Otherwise they're oriented vertically like this:
(In BC7 terminology, ETC1 supports 1 or 2 subsets per block, with 1 or 2 partitions.)
Anyhow, a high quality encoder typically tries both subblock orientations and chooses the one which results in the lowest overall error. Interestingly, it's possible to predict with a reasonable degree of certainty which subblock orientation is best. The advantage to this method is obvious: higher encoding throughput, with (hopefully) only a small loss in quality.
The method used by etc2comp computes each possible subblock's average color, then it sums the squared "gray distance" from each pixel to each subblock's average color. (To compute gray distance from color A vs. B, it projects A onto the grayscale line going through B, then it computes the squared RGB distance from A to this projected point.) etc2comp then chooses the flip orientation with the lowest overall gray distance to try first.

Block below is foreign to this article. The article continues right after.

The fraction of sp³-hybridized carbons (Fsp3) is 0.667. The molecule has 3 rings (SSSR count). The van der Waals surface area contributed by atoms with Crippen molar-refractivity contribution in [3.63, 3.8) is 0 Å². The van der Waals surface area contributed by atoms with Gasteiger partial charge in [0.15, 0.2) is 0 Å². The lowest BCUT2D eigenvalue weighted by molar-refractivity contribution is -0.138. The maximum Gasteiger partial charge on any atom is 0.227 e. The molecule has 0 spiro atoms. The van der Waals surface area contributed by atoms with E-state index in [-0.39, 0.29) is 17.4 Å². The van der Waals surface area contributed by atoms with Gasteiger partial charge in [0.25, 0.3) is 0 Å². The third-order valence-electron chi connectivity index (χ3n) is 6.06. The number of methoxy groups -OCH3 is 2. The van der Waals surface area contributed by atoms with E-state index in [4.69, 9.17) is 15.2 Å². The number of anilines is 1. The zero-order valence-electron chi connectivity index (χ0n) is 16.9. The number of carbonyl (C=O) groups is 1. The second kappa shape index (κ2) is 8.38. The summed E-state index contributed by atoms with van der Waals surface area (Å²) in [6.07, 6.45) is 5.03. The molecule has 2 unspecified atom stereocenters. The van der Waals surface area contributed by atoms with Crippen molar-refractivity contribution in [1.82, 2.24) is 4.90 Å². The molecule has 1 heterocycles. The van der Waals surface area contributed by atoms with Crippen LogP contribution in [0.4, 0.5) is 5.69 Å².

Success rates on a handful of images, with RGB avg. PSNR and SSIM stats (using accurate vs. estimated flips):
kodim01: 68% (35.904 vs. 35.607, .975236 vs. .973744)
kodim03: 65% (39.949 vs. 38.801, .964774 vs. .963467)
kodim18: 69% (35.917 vs. 35.661, .965767 vs. .964385)
kodim20: 63% (38.849 vs. 38.589, .975558 vs. .974669)
ETC1 block flip bit visualizations on kodim03:
basislib best flips:
Flip estimates, using etc2comp's gray line estimate algorithm:
etc2comp's flips (in ETC1 mode):
etcpak's flips (in ETC1 mode):